How would a major think - TOT is the best candidate for CIE. It is tied in Gulf and Gabon and would get exposure to Angola. Question is how fast does TOT or any other major move.
The events of the last 4 months have put an urgency into CIE - it is not reflected in street research and I am very suprised why no sell side analysts have focused on liquidity but I am sure the private equity owners have thought about it. I hope CIE management has thought about it.
CIE has to announce in next 3-6 months a strategic review or else the liquidity crisis starts to rear its head and put pressure on the stock further reducing any bargaining leverage.
Alternatively the majors who are tied in with CIE need to start reviewing what happens in 12-24 months on funding future drilling activity. I am pretty sure TOT ain't walking away from Gabon after finding hydrocarbons. I am also pretty sure BP wants to drill additional appraisal wells at Lontra.
I think starting with next conference calls and investor conference presentations buyside investor focus is gong to start shifting to what is CIE business model, how does it fund itself, why not sell company, walk us tru a production capital spending plan ect. I have asked the company these questions and the answers are not there. Simply put, the assets are too big for anyone other than a major to develop. Maybe a Chinese or Indian NOC can step in for the African assets.
The only outcome I see is orderly sale of company or a firesale .
|Subject||RE: Another Dry Hole|
|Entry||12/19/2013 12:30 PM|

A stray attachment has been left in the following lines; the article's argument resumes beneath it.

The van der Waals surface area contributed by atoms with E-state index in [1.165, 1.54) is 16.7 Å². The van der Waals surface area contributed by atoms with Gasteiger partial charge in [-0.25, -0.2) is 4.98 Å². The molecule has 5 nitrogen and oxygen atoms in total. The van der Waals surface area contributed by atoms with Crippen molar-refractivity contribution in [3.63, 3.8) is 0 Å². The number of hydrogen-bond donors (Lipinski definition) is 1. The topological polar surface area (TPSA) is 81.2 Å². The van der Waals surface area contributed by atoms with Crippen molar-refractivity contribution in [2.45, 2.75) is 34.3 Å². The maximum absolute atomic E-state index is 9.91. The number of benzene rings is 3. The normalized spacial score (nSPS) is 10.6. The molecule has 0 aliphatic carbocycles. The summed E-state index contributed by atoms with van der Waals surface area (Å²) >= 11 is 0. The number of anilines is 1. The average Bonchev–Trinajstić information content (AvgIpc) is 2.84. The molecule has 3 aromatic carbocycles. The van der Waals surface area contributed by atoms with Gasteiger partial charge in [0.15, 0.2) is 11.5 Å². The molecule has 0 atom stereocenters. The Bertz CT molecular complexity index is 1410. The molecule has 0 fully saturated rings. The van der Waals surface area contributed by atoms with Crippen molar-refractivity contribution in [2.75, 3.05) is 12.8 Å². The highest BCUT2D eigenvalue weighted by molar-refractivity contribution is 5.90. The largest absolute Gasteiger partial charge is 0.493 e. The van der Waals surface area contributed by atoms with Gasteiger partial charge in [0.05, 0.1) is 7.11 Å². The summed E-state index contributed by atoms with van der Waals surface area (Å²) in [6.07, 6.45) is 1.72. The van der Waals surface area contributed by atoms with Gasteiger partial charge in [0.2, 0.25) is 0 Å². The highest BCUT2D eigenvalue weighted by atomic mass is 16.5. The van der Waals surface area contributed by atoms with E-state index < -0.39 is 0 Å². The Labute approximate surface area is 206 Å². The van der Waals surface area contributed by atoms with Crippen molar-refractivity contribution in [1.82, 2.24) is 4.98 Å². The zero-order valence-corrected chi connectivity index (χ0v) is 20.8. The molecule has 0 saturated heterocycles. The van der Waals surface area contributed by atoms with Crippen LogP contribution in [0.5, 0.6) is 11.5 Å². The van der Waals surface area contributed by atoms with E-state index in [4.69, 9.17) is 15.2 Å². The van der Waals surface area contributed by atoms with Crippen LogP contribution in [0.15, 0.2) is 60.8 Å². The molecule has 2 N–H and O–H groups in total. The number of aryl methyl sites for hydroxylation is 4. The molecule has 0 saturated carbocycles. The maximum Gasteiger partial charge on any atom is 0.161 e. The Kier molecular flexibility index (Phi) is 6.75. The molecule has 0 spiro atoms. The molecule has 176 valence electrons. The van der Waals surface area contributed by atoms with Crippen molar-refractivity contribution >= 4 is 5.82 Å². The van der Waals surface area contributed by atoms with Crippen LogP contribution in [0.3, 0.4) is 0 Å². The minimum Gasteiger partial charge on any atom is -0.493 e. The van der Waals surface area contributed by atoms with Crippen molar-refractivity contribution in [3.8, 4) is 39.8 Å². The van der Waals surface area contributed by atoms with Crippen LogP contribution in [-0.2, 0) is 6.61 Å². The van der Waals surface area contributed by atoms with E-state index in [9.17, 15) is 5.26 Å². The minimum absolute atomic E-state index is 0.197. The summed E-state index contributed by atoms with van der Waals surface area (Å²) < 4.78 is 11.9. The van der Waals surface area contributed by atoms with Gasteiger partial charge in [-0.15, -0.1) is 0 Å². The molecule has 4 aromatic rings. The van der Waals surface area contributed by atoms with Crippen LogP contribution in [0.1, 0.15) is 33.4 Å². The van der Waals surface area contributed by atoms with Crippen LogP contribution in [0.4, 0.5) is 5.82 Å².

Forces the private equity holders - 40 percent of stock outstanding to put company up for sale.
Tye risked nav on street research was 2 - stock moved down by that. Stock trading at a big discount to street nav. So the equity story is broken - a good well no upside a dry hole full risk nav downside.
The only way out is a sale of the company
This is like nxy but even more in need of a sale - company and an asset portfolio that cannot ever get to development but an asset perfect for a major.
I still expect it to be sold in next 12-18 months
|Entry||02/27/2014 02:10 PM|
"...success rates tend to be mean reverting. Buy them (ie exploration companies) after people start making jokes about their inability to find oil." That's utah's line from a few years ago.
With the pre-salt Orca discovery, it looks like Cobalt has rightened it's ship a bit. A confident estimate of 400 to 700mmbo, and we're back to finding oil. The syn rift flow is what I was always looking for in Cameia, and it looks like we got it in Orca. This should have positive consequences for some of the prospects down the road. Mgmt is also moving up the learning curve with this last well taking nearly 40% less time than expected. At $1mm a day to drill in the Kwanza Basin, this might translate to a couple hundred million of savings over the next 18 months. A flow test comes shortly.
Not banging the table too hard given the run since December's capitulation, but I see value here. There's a decent number of prospects left, the funds left to explore them, and the company's first analyst day in a few months. As we move past the disappointment of Lontra (which interestingly turns out to have been the largest discovery in the world in 2013), and get close to first production on some of the earliest discoveries, this story might get a second look by a lot folks who were hurt by a poor entry point the first time around.